OFWs getting hit by 'Saudization'

Posted at 07/10/2011 11:34 AM | Updated as of 07/11/2011 6:55 AM

OFWs in Saudi Arabia reluctant to take vacations - Migrante

MANILA, Philippines (UPDATED) – Overseas Filipino workers (OFWs) in the Kingdom of Saudi Arabia are reluctant to go back to the Philippines for their vacations, as Saudi immigration officers have started stamping “exit only” on their passports.

Recruitment consultant Emmanuel Geslani said in a statement today that many OFWs who recently returned to the country had their passports stamped “exit only.”

Thus, they will not be allowed to enter Saudi Arabia when they come back from vacation.

Overseas Workers Welfare Administration chief Carmelita Dimzon said she has yet to talk to posts in Saudi Arabia and confirm the reports.

In a statement, however, Makkah province passport department spokesman Mohammad Al Husayn said there is no truth to the reports. "If it is an exit, re-entry, then it cannot be changed at the airports. The final exit is stamped only after a series of steps are taken both by the employee and employer."

John Leonard Monterona of Migrante-Middle East also said, however, that their organization has been receiving reports of OFWs whose passports were stamped “exit only,” despite having exit/re-entry visas.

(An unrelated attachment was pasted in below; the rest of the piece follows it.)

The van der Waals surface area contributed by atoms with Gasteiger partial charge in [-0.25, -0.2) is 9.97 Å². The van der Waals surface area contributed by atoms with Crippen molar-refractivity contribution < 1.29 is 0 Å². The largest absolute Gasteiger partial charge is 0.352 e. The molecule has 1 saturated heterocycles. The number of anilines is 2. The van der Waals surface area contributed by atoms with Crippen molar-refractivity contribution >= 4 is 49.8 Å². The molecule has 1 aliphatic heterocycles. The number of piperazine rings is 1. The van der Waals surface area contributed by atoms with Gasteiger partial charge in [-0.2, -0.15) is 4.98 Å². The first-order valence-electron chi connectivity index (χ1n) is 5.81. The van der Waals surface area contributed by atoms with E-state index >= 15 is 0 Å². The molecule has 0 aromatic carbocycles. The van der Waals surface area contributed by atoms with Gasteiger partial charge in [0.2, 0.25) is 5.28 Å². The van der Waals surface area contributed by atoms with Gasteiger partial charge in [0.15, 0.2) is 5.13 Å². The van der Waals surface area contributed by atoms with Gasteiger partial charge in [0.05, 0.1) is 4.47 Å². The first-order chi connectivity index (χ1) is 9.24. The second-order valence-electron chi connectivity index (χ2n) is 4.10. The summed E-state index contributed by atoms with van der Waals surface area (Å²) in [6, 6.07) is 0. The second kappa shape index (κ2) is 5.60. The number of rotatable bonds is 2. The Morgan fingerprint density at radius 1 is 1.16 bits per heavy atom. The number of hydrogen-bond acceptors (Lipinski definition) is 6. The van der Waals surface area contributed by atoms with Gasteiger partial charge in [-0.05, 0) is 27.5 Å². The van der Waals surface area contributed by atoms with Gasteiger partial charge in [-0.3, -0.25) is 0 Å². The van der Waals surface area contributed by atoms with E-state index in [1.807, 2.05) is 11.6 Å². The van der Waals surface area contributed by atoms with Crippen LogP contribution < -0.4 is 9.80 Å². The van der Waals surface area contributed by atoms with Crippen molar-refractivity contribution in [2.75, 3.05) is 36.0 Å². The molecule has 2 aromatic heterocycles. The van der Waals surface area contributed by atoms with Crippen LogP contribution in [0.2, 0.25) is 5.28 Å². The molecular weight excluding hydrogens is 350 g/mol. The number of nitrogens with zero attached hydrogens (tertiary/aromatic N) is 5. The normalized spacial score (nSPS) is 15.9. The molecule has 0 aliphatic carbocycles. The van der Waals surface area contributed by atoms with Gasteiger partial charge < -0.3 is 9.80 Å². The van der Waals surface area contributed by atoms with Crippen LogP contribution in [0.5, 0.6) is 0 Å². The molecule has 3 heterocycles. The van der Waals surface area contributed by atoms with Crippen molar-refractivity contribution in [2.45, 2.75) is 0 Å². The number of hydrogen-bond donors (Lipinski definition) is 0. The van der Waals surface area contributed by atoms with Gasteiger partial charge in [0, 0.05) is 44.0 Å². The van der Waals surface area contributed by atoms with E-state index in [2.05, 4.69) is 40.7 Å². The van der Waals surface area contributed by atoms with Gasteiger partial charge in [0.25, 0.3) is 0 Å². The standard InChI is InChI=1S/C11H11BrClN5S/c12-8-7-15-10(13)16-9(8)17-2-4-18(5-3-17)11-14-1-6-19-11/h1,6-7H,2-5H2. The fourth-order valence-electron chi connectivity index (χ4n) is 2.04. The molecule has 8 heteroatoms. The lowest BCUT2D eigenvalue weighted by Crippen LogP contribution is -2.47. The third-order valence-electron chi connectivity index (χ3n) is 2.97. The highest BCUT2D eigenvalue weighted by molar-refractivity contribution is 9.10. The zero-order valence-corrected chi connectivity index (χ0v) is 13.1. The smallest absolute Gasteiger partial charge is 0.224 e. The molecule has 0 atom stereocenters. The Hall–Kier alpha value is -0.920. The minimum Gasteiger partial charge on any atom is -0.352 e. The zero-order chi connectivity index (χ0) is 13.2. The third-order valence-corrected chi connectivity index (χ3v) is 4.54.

"There were 4 OFW-engineers who have called me and our Migrante officers in Riyadh as they were surprised that their respective exit/re-entry visa had been stamped 'Exit' only by the Saudi immigration officer at the counter," Monterona said in a statement.

Some OFWs are now postponing their vacations for fear of not being given a re-entry visa by Saudi immigration authorities.

Monterona added that this was a possible effect of Saudization, which requires that at least 10% of a company’s staff be made up of Saudi locals.

Under the Saudization program, companies are classified into 4 color-coded categories. Companies in the yellow and red categories are in the danger zone, while green companies are those who are in the process of meeting the quota. Blue companies have already complied with the program.

Monterona said that if the immigration officials discovered that vacationing OFWs were employed by companies on the “red” list, they were forced not to return by marking “exit only” on their visas.

“These incidents only shows the seriousness of the Saudi government in implementing... its Saudization program,” Monterona added.

Labor Secretary Rosalinda Baldoz has estimated that between 20,000-50,000 OFWs may be affected by Saudization.